NEW! Twenty groups expose impacts of the oil industry's preferred
biofuel technology in comment on draft project reviews.
Oil companies are moving to repurpose stranded crude refining assets for a particular type of biofuel. This biofuel is uniquely prone to cause increased carbon emissions, deforestation, explosion hazards for refinery workers, and acute exposures to flare emissions in Black, Brown and low-income communities near their new bio-refineries. But these potential impacts are not disclosed in draft environmental reviews for the largest of these projects proposed to date.
Oil refiners say air pollution control wastes too much water. Their refineries waste up to 50 times more. And can recycle.
Biofuels: Burning food?
When two of the five refiners in its region presented their plans to process biofuels instead of crude oil to the Bay Area Air Quality Management District, the District asked about fuel chain impacts associated with the new biofuel feedstock. Good Question. READ FACT SHEET
Union Local Calls for Just Transition Policy in the Oil Fields.
An August 5, 2020 letter to California officials from United Steelworkers Local 675 asserts that oil companies should pay for plugging their abandoned wells, and this work should accelerate now to create jobs, protect communities, and "advance a just transition away from fossil fuels."
Based in the LA area, United Steelworkers (USW) 675 represents oil production workers and is the state's major refinery operator workers union local. Asked about refining, Charlie Sandoval of USW 675 said "we need to plan something yesterday for refinery workers' transition. The only way that we can guarantee that is for community and labor to get together on a real plan." The new call for action in the oil fields advances part of such a serious plan. READ LETTER
Decommissioning California Refineries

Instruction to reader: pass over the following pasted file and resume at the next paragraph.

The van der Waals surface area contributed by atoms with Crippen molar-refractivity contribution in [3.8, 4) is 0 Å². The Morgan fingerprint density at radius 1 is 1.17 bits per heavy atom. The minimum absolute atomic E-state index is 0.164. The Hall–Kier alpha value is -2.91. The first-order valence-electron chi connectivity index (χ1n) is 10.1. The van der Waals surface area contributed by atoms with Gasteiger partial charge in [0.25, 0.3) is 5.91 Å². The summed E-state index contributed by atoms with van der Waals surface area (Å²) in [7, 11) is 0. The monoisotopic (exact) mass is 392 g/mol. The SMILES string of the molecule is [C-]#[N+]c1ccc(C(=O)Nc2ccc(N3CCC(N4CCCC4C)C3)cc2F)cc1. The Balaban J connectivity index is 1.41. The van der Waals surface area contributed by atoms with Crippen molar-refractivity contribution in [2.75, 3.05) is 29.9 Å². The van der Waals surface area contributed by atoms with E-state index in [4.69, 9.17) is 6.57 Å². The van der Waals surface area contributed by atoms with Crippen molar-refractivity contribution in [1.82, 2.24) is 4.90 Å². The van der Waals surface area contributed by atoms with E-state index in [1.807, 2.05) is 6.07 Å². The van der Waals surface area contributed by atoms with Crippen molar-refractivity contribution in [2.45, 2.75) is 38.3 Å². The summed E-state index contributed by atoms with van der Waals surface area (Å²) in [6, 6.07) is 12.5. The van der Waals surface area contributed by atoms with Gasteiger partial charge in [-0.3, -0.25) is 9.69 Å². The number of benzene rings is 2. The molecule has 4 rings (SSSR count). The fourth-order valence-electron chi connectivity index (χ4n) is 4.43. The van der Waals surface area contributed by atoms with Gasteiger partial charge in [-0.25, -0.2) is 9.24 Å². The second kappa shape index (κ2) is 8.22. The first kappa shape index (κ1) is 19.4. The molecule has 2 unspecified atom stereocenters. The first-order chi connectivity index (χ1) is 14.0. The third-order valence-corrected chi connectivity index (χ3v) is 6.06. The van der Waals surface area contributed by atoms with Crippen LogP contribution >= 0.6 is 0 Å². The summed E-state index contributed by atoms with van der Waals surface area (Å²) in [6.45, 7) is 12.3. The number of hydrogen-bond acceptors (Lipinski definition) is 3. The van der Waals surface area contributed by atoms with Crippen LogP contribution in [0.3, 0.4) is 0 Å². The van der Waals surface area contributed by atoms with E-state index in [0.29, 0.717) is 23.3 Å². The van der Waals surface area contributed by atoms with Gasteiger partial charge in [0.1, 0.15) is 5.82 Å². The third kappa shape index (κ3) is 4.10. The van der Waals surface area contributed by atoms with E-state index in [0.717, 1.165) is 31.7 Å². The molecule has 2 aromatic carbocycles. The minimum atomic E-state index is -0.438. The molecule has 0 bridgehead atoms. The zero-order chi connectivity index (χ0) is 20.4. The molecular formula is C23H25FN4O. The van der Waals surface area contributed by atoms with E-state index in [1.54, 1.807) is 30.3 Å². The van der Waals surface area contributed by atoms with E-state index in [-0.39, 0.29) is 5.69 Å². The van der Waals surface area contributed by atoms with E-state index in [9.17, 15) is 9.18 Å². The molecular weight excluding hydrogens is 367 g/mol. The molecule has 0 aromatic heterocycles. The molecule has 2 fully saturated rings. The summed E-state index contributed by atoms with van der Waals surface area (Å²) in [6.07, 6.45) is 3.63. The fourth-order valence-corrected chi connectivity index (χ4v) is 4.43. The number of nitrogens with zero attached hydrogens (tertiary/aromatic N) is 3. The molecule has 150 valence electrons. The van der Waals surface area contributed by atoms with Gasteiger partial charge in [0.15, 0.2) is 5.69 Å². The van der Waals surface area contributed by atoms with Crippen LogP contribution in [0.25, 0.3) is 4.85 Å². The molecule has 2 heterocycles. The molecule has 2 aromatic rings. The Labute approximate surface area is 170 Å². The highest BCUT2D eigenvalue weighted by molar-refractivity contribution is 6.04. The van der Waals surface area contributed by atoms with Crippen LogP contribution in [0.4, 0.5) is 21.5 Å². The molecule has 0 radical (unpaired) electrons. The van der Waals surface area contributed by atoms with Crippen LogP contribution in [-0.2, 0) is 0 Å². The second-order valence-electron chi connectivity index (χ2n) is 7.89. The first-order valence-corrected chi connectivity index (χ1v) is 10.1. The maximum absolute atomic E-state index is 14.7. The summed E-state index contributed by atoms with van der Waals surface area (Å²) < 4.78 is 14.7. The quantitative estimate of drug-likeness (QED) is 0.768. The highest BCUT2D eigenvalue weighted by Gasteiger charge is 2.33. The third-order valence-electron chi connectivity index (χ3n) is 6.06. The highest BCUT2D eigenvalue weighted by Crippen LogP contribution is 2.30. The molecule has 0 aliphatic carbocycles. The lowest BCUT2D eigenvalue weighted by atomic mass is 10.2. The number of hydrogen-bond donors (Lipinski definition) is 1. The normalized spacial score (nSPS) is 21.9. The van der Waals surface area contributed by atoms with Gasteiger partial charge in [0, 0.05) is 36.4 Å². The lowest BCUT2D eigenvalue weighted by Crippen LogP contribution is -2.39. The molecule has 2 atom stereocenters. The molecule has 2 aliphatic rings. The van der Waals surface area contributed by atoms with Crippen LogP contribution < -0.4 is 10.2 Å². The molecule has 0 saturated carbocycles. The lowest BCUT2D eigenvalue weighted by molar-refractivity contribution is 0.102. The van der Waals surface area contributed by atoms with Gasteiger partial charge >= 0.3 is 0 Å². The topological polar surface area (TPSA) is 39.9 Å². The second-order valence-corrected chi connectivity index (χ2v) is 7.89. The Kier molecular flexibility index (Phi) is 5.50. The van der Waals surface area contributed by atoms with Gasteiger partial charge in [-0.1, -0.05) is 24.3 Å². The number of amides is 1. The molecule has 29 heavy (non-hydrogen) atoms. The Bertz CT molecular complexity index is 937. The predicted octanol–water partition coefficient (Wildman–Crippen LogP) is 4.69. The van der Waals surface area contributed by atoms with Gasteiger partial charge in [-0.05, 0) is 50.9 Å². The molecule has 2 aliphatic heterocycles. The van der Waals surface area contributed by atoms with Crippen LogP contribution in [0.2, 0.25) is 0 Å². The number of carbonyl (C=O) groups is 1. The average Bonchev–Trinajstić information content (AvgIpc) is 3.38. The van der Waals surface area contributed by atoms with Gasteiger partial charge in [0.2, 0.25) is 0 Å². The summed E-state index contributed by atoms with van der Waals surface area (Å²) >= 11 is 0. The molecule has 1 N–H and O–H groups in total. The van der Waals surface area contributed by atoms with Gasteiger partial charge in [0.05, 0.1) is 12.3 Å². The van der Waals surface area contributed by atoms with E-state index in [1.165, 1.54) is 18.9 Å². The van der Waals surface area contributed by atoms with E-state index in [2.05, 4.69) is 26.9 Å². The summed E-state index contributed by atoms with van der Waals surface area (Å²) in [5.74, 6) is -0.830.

DECOMMISSIONING CALIFORNIA REFINERIES
Climate and Health Paths
in an Oil State
A Report by Greg Karras, G. Karras Consulting
prepared for Communities for a Better Environment
release date: July 6, 2020
We need to talk about how we are going to break free from our toxic relationship with oil before it takes us over a cliff.
Put formally, the scientific consensus that petroleum use must be cut rapidly to stabilize our climate at 1.5–2ºC above pre-industrial levels and proven alternatives to oil we have now beg a question. What could reverse the political inertia that has stalled action to replace oil with sustainable alternatives? This is now the urgent question upon which the continued existence of human societies as we know them may depend. Yet little formal attention has so far been paid to the site-specific conditions that affect societal capacity to escape oil dependence in time.
The research reported in Decommissioning California Refineries, done for the environmental justice group Communities for a Better Environment, reveals specific answers to the parts of this urgent question framed by communities in the dominant oil refining state on the U.S. West Coast: What is the least-impact, most socially just, most feasible path to climate and health protection in California?
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